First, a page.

Basically, our culture just makes fun of love. Most of what you find out there about love is too inappropriate even to find funny, so maybe drop by CVS, pick up some cheap and cheesy “I love you” cards, and show them as a way of letting them see what we get bombarded with as a definition of love. Biblical love is nothing at all like that. Biblical love “has God as its object, true motivator, and source. Love is a fruit of the Holy Spirit and is not directed toward the world or the things of the world (the lust of the eyes, the lust of the flesh, or the pride of life). The ultimate example of God’s love is the Lord Jesus Christ, who said, ‘I give you a new commandment: that you love one another. Just as I have loved you, you should also love one another.’ (John 13:34).” (Holman Bible Dictionary)
Our Context in 1 Corinthians
I have heard 1 Corinthians 13 read at a bunch of weddings (and for good reason!). But the truth is that Paul expects this kind of loving relationship between every Christian everywhere. There are no sexual connotations in Paul’s definition of love (which is what confuses young people who only hear that word used in that way); and in fact, Paul associates love with the proper exercise of the spiritual gifts we talked about last week. We like to say that love is an action, a decision (and it is)—Paul here lets us know that love is a motivation, a perspective, and a purpose. Isn’t that an amazing viewpoint to take? Does that make your heart smile? “Love” is the way we should look at the world around us and choose to act with one another in our church.
Part 1: Necessity of Love (1 Corinthians 13:1-3)
If I speak human or angelic tongues but do not have love, I am a noisy gong or a clanging cymbal. If I have the gift of prophecy and understand all mysteries and all knowledge, and if I have all faith so that I can move mountains but do not have love, I am nothing. And if I give away all my possessions, and if I give over my body in order to boast but do not have love, I gain nothing.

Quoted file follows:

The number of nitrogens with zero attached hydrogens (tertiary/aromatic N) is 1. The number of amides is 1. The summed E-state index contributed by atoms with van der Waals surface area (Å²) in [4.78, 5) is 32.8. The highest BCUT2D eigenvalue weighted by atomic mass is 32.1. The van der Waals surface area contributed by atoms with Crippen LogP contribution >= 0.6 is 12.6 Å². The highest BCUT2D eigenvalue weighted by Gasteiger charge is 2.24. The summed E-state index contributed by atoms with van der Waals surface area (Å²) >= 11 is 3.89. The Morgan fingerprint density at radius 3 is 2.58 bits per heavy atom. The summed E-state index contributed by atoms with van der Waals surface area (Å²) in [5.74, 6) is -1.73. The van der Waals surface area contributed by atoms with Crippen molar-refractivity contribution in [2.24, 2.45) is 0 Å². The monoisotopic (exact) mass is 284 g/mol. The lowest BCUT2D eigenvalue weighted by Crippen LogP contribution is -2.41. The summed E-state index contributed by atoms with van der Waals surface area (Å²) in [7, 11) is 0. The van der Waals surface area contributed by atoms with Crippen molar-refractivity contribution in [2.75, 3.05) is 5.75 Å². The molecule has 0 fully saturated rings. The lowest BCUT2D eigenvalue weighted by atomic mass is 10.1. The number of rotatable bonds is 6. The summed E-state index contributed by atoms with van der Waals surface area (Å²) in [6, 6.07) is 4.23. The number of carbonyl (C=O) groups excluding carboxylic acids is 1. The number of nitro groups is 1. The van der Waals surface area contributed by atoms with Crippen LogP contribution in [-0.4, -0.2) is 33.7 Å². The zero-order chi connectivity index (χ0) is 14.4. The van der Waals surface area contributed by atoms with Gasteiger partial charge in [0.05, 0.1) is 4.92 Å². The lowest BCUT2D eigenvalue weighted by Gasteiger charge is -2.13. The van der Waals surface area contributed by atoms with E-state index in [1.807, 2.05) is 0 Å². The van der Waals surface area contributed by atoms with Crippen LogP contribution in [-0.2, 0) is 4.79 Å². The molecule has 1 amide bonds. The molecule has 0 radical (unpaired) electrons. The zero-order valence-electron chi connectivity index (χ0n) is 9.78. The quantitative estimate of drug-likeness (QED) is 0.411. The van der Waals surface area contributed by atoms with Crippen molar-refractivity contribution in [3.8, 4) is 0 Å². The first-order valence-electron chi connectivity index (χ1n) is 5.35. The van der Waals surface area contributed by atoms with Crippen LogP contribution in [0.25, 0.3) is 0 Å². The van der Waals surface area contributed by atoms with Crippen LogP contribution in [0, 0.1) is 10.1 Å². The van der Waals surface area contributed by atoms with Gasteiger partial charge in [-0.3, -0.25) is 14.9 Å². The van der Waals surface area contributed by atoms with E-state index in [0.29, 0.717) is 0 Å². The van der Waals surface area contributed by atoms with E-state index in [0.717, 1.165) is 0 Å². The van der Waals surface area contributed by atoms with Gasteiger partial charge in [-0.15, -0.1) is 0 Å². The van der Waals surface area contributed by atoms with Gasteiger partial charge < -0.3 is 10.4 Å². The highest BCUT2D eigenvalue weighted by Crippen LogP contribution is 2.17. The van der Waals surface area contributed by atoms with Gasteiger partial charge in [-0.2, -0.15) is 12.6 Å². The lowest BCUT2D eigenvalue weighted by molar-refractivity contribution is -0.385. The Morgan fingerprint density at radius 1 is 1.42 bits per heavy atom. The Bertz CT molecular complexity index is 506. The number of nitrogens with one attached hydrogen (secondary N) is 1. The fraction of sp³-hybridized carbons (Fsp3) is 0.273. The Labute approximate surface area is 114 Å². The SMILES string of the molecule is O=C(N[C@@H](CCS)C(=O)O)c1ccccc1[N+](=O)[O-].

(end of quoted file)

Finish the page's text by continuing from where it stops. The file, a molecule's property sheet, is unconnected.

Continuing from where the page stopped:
Start at the previous verse (12:31)—Paul does not intend this to be a random aside on the definition of “love”. He is saying this because “love” is what makes spiritual gifts meaningful. Warning: excessive food analogies ahead! If we think of the church (the people and their gifts) as a recipe that God has put together, then love is the secret sauce that makes it all work. A church trying to work together without love is like eating a cheesesteak without tabasco, or eggs without tabasco, or French fries without tabasco. You can do it, but it sucks the joy right out of it all. Paul didn’t have the blessing of tabasco, so he used illustrations that his people would have understood. He starts with the clanging cymbal. That led me down a rabbit hole of “what are really annoying sounds”, and I actually found a list—it’s below. Play a really annoying sound while trying to say something spiritually uplifting—the effect will be exactly what Paul was trying to say. (By the way, I explain “angelic tongues” below as well.) The word for cymbal literally just means “noisy brass” and refers to any brass sheet that would be hit loudly when it was time for some pagan worship event. Very annoying. And then he turns the tables on the Corinthian Christians who were very proud of their “spiritual gifts” of tongues and wisdom: gifts without are worthless.
You can have every spiritual gift “in the book”. You can be wise, knowledgeable, self-sacrificing, speak in tongues, you name it. But if you don’t have love (think of the misers on the front page), you may as well have nothing. It’s worthless. (Note, Paul is being hyperbolic here—no one on earth can actually understand all mysteries; but if that person existed, and did not have love, then even that great gift would be utterly worthless.) On the one hand, we remember that no action can earn us salvation, but on the other, we remember that it is possible for a Christian to forget why God saved us and blessed us. We must never forget!
Aside: What Is the Most Annoying Sound in the World?